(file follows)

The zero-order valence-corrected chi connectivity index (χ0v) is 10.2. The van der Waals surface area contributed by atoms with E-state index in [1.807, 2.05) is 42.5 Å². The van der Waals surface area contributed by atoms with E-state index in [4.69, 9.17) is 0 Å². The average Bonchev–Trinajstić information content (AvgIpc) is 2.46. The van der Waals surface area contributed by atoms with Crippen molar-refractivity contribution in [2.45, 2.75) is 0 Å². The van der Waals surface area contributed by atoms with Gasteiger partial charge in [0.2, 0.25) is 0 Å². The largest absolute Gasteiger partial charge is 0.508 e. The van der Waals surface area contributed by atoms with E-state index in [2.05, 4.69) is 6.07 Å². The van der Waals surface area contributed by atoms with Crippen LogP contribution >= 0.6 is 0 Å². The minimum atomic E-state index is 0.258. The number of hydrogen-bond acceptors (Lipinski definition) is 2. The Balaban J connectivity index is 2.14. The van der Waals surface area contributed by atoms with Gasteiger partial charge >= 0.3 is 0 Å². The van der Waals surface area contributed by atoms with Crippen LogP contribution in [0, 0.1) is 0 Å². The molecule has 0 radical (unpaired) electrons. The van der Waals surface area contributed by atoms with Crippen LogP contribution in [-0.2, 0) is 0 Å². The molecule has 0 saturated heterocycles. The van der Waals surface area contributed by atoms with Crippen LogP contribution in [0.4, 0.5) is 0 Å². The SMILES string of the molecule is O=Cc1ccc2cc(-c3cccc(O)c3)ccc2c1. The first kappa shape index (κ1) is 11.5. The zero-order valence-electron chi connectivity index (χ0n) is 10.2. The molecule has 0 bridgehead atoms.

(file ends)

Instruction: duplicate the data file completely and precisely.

The zero-order valence-corrected chi connectivity index (χ0v) is 10.2. The van der Waals surface area contributed by atoms with E-state index in [1.807, 2.05) is 42.5 Å². The van der Waals surface area contributed by atoms with E-state index in [4.69, 9.17) is 0 Å². The average Bonchev–Trinajstić information content (AvgIpc) is 2.46. The van der Waals surface area contributed by atoms with Crippen molar-refractivity contribution in [2.45, 2.75) is 0 Å². The van der Waals surface area contributed by atoms with Gasteiger partial charge in [0.2, 0.25) is 0 Å². The largest absolute Gasteiger partial charge is 0.508 e. The van der Waals surface area contributed by atoms with E-state index in [2.05, 4.69) is 6.07 Å². The van der Waals surface area contributed by atoms with Crippen LogP contribution >= 0.6 is 0 Å². The minimum atomic E-state index is 0.258. The number of hydrogen-bond acceptors (Lipinski definition) is 2. The Balaban J connectivity index is 2.14. The van der Waals surface area contributed by atoms with Gasteiger partial charge >= 0.3 is 0 Å². The van der Waals surface area contributed by atoms with Crippen LogP contribution in [0, 0.1) is 0 Å². The molecule has 0 radical (unpaired) electrons. The van der Waals surface area contributed by atoms with Crippen LogP contribution in [-0.2, 0) is 0 Å². The molecule has 0 saturated heterocycles. The van der Waals surface area contributed by atoms with Crippen LogP contribution in [0.4, 0.5) is 0 Å². The SMILES string of the molecule is O=Cc1ccc2cc(-c3cccc(O)c3)ccc2c1. The first kappa shape index (κ1) is 11.5. The zero-order valence-electron chi connectivity index (χ0n) is 10.2. The molecule has 0 bridgehead atoms.